Seems Microsoft’s fix is not much of a solution at all
Just days after Microsoft issued a workaround solution to stop attackers exploiting a zero-day vulnerability in Internet Explorer, researchers have shown how easy it is to get around the supposed fix.
Microsoft rushed out a Fix It tool this week to prevent hackers from exploiting a previously unknown memory corruption flaw in IE versions 6, 7 and 8, which hackers have used to carry out watering hole attacks. In this kind of attack, hackers add malicious code to webpages they know their targets frequent.
Undoing the Internet Explorer fix
But that fix has been circumvented by researchers at Exodus Intelligence, a vulnerability specialist formed by ex-employees of the Zero-Day Initiative. Aaron Portnoy, co-founder and vice-president of research at Exodus, told TechWeekEurope it took less than a day’s work to get around the fix and exploit the flaw.
“It was quite easy for our resident browser pwner, Peter Vreugdenhil,” Portnoy said. “It is quite urgent Microsoft patch this issue given the fact that it is being actively exploited, exploits are publicly available in Metasploit, and as we’ve discovered, their “Fix It” patch is broken.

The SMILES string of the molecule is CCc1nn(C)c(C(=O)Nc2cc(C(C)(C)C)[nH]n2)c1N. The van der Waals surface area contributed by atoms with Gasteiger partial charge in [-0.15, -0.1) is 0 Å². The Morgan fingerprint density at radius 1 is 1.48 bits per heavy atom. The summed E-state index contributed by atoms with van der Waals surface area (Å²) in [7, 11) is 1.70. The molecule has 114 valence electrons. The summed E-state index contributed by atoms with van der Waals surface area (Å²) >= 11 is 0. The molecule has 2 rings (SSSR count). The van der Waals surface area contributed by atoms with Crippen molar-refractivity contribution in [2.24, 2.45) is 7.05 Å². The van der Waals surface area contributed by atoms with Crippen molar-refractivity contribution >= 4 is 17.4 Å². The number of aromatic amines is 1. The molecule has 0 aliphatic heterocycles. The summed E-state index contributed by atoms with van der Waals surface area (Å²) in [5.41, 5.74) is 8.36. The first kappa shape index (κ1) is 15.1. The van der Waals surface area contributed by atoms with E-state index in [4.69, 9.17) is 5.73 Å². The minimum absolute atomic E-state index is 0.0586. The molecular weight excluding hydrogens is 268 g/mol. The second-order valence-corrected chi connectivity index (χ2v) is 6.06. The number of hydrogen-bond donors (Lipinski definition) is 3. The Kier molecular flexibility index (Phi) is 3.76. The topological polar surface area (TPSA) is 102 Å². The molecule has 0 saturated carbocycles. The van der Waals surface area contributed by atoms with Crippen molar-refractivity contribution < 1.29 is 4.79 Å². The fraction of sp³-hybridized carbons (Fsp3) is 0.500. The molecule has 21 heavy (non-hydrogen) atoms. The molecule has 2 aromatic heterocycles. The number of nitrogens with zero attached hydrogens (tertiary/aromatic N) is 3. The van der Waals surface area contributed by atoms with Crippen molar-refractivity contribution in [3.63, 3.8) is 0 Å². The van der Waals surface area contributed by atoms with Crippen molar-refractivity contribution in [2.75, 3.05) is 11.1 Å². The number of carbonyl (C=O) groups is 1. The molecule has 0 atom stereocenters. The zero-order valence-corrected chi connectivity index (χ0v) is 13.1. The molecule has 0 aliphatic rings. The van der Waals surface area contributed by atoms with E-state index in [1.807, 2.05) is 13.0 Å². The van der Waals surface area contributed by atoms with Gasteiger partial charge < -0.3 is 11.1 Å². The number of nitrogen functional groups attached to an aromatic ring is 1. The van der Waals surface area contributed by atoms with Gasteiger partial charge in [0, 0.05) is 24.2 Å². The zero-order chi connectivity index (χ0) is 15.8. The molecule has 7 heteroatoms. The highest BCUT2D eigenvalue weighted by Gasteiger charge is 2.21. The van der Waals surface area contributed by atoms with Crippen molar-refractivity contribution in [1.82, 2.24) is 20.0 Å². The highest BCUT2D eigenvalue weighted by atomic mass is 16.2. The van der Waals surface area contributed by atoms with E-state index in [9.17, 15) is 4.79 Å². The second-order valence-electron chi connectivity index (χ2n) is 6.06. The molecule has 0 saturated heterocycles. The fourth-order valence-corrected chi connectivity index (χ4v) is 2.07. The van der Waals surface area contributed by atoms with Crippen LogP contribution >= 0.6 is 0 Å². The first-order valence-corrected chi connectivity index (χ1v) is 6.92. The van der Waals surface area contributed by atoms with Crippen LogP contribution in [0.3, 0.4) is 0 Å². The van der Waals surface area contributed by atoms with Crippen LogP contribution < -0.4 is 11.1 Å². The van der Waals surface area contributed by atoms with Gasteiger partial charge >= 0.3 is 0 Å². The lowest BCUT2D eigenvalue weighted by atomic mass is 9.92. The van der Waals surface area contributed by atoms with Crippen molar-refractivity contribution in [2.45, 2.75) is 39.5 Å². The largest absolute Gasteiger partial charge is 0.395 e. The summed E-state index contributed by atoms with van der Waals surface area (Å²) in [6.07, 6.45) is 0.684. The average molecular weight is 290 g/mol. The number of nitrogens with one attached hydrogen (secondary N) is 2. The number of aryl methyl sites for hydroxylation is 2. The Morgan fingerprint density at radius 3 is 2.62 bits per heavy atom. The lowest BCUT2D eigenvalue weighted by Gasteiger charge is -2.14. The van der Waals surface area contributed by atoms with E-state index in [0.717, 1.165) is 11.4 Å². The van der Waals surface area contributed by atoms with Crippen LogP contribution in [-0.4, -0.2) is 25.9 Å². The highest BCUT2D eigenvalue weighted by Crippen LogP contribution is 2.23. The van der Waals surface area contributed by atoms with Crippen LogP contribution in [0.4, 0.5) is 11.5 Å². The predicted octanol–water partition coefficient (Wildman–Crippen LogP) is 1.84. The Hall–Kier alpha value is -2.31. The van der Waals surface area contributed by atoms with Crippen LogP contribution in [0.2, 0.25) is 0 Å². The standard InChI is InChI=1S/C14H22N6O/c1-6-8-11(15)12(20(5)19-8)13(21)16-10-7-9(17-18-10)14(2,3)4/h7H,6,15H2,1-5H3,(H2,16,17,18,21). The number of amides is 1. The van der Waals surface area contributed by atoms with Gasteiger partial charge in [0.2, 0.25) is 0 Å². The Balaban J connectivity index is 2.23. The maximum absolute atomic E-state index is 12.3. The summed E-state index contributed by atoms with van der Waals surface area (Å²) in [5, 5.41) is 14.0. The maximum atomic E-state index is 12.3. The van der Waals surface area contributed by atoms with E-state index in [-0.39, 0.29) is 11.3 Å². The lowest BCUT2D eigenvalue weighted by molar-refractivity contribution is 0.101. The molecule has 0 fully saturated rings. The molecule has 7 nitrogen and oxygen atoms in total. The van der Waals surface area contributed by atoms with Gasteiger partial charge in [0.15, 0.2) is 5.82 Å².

“We’ll be withholding details until Microsoft releases an official patch. It’s likely that this variation might end up in Metasploit after we release details (although perhaps someone else will investigate the bypass independently now that we’ve mentioned it is possible).”
Exodus will be informing its customers on how it carried out the exploit, however.
Microsoft had not responded to a request for comment at the time of publication.
The tech giant announced it Patch Tuesday list of fixes today, which did not include cover for the Internet Explorer flaw.
The Internet Explorer zero-day was used to compromise US-based think-tank Council on Foreign Relations. Capstone Turbine, a US micro-turbine manufacturer, was also targeted.
Security firm Symantec believes the hackers exploiting the flaw have significant funding and are running a highly-sophisticated operation.
“In this particular case, use of a zero-day exploit suggests a high level of sophistication requiring access to resources and skills which would normally be outside most hackers’ capabilities,” it wrote in a blog post.
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